It is important that parties to a construction contract always consider whether Nigerian Data Protection Regulations may apply in some way. This will involve carrying out an audit exercise across the organization to determine aspects of the company’s operations requiring the collection and use of personal data. The audit will detail the nature of the data, how it is used, to whom is it shared, how it is accessed, and by what means it is transferred.
In circumstances where personal data is used by the company, and a third party is engaged to process such data on its behalf, the relevant contract, be it a construction contract, consultancy agreement, operation, and maintenance contract, or supply agreement, should contain robust provisions requiring compliance with the Nigerian Data Protection Regulations provisions.
The NDPR makes it mandatory for contractual agreements with third-party to incorporate obligatory clauses requiring compliance with the NDPR. The Nigerian Data Protection Regulations also impose an obligation on parties to such a contract to carry out proper due diligence to ensure that the co-contracting party does not have a record of violating the NDPR and is otherwise accountable under the NDPR.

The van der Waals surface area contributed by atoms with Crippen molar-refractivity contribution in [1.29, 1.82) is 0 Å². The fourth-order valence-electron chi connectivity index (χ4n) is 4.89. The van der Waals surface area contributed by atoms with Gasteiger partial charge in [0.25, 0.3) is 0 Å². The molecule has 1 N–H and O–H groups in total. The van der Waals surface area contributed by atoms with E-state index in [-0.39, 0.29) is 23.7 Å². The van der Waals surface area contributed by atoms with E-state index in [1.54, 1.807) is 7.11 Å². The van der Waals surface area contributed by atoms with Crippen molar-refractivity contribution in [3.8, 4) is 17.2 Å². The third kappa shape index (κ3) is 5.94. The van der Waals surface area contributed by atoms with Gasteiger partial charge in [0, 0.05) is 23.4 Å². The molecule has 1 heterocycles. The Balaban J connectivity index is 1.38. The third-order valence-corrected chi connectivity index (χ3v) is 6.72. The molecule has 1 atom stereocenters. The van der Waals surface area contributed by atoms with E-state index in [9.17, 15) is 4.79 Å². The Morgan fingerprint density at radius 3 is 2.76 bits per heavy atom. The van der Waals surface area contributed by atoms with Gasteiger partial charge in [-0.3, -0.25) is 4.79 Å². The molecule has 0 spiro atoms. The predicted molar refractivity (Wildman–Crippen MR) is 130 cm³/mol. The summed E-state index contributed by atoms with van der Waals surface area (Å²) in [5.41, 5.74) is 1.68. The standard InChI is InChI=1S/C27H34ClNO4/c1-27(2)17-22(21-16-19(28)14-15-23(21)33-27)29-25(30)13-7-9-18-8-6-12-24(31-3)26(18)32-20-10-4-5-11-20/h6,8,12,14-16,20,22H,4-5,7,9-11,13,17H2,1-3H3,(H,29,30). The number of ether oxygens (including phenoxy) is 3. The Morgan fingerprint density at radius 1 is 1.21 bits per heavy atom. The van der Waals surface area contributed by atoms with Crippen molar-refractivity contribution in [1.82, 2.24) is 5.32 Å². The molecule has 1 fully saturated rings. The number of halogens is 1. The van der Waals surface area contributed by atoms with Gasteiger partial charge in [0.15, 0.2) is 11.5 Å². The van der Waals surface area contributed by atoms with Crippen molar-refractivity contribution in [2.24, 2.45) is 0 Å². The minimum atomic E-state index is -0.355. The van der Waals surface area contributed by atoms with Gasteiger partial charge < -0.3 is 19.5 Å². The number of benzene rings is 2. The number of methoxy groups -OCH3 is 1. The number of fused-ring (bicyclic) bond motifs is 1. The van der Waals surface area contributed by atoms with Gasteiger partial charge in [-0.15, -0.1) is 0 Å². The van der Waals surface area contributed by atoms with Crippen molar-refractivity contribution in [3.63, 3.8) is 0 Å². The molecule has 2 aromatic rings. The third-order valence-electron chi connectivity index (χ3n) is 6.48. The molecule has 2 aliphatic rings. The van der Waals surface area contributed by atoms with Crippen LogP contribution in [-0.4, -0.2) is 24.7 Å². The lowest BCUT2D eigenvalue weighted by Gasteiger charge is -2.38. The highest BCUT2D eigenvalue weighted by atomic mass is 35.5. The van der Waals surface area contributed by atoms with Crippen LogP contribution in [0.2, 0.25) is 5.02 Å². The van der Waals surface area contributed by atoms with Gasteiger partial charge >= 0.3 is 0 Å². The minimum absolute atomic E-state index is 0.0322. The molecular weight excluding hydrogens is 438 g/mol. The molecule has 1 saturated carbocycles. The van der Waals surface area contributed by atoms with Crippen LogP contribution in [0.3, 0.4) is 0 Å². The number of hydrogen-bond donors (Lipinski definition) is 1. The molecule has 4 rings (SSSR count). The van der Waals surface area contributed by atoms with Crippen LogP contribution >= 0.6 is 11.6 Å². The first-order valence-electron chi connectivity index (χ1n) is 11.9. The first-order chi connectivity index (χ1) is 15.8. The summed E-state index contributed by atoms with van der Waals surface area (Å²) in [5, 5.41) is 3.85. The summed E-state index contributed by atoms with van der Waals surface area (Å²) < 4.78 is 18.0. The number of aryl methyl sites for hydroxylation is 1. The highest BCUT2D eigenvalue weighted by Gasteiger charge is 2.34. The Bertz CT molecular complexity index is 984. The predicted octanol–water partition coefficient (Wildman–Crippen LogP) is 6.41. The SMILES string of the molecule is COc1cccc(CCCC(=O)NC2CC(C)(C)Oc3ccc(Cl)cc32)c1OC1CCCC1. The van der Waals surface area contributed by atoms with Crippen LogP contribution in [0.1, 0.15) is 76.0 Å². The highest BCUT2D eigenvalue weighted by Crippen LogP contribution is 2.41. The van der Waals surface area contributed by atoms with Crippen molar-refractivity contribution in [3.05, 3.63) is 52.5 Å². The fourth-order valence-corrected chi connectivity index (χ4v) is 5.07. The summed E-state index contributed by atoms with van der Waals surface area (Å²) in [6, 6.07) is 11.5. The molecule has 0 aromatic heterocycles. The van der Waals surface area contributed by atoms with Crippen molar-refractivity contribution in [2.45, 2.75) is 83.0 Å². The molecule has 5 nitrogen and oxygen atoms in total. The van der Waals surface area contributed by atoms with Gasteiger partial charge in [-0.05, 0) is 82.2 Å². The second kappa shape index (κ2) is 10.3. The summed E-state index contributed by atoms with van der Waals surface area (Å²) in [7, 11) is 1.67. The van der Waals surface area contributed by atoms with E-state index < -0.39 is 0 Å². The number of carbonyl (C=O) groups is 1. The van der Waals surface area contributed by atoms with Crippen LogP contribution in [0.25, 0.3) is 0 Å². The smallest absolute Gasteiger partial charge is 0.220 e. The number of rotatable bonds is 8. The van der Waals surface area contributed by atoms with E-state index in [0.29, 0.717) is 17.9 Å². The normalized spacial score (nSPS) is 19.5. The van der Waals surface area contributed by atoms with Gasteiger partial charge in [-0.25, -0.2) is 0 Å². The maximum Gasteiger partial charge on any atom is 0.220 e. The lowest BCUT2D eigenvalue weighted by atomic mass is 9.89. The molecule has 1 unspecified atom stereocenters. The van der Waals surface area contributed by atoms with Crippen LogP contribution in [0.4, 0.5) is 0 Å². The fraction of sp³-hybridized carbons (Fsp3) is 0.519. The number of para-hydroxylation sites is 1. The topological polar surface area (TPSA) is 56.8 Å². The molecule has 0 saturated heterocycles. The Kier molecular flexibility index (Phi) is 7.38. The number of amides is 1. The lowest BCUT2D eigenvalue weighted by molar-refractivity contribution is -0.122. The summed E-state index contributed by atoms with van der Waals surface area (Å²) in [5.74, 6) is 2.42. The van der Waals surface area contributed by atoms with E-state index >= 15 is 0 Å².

Therefore, it is no longer enough to deploy standard forms of a construction contract, but deliberate consideration should be given to the implementation of the project and how it interacts with the NDPR provisions in negotiating and drafting construction contract clauses. Engaging construction law expert with a good understanding of the construction process and operations during the negotiation and implementation of the contract clauses is therefore important to ensure full regulatory compliance, including the NDPR.